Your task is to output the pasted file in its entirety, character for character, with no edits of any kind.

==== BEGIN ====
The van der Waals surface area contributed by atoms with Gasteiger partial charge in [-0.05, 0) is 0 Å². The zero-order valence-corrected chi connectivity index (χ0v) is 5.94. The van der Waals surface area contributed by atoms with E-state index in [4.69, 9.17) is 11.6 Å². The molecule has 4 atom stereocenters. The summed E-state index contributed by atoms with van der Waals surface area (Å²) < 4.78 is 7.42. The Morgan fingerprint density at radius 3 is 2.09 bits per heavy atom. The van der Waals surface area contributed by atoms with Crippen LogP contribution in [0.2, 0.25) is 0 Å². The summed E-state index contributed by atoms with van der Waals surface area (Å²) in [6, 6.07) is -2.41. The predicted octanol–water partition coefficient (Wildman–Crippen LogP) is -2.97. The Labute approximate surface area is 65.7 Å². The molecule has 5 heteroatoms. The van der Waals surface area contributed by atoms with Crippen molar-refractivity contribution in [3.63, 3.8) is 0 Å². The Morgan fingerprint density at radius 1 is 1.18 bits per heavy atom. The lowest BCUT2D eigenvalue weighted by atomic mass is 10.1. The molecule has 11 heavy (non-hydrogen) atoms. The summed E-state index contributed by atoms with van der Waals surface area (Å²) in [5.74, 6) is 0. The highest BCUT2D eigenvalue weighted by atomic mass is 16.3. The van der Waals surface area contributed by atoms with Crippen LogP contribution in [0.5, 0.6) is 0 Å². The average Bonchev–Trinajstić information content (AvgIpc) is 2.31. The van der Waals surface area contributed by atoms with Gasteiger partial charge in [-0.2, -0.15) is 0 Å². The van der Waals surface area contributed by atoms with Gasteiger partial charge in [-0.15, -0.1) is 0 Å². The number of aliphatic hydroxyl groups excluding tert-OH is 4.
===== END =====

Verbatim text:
The van der Waals surface area contributed by atoms with Gasteiger partial charge in [-0.05, 0) is 0 Å². The zero-order valence-corrected chi connectivity index (χ0v) is 5.94. The van der Waals surface area contributed by atoms with E-state index in [4.69, 9.17) is 11.6 Å². The molecule has 4 atom stereocenters. The summed E-state index contributed by atoms with van der Waals surface area (Å²) < 4.78 is 7.42. The Morgan fingerprint density at radius 3 is 2.09 bits per heavy atom. The van der Waals surface area contributed by atoms with Crippen LogP contribution in [0.2, 0.25) is 0 Å². The summed E-state index contributed by atoms with van der Waals surface area (Å²) in [6, 6.07) is -2.41. The predicted octanol–water partition coefficient (Wildman–Crippen LogP) is -2.97. The Labute approximate surface area is 65.7 Å². The molecule has 5 heteroatoms. The van der Waals surface area contributed by atoms with Crippen molar-refractivity contribution in [3.63, 3.8) is 0 Å². The Morgan fingerprint density at radius 1 is 1.18 bits per heavy atom. The lowest BCUT2D eigenvalue weighted by atomic mass is 10.1. The molecule has 11 heavy (non-hydrogen) atoms. The summed E-state index contributed by atoms with van der Waals surface area (Å²) in [5.74, 6) is 0. The highest BCUT2D eigenvalue weighted by atomic mass is 16.3. The van der Waals surface area contributed by atoms with Crippen LogP contribution in [0.5, 0.6) is 0 Å². The average Bonchev–Trinajstić information content (AvgIpc) is 2.31. The van der Waals surface area contributed by atoms with Gasteiger partial charge in [-0.2, -0.15) is 0 Å². The van der Waals surface area contributed by atoms with Gasteiger partial charge in [-0.15, -0.1) is 0 Å². The number of aliphatic hydroxyl groups excluding tert-OH is 4.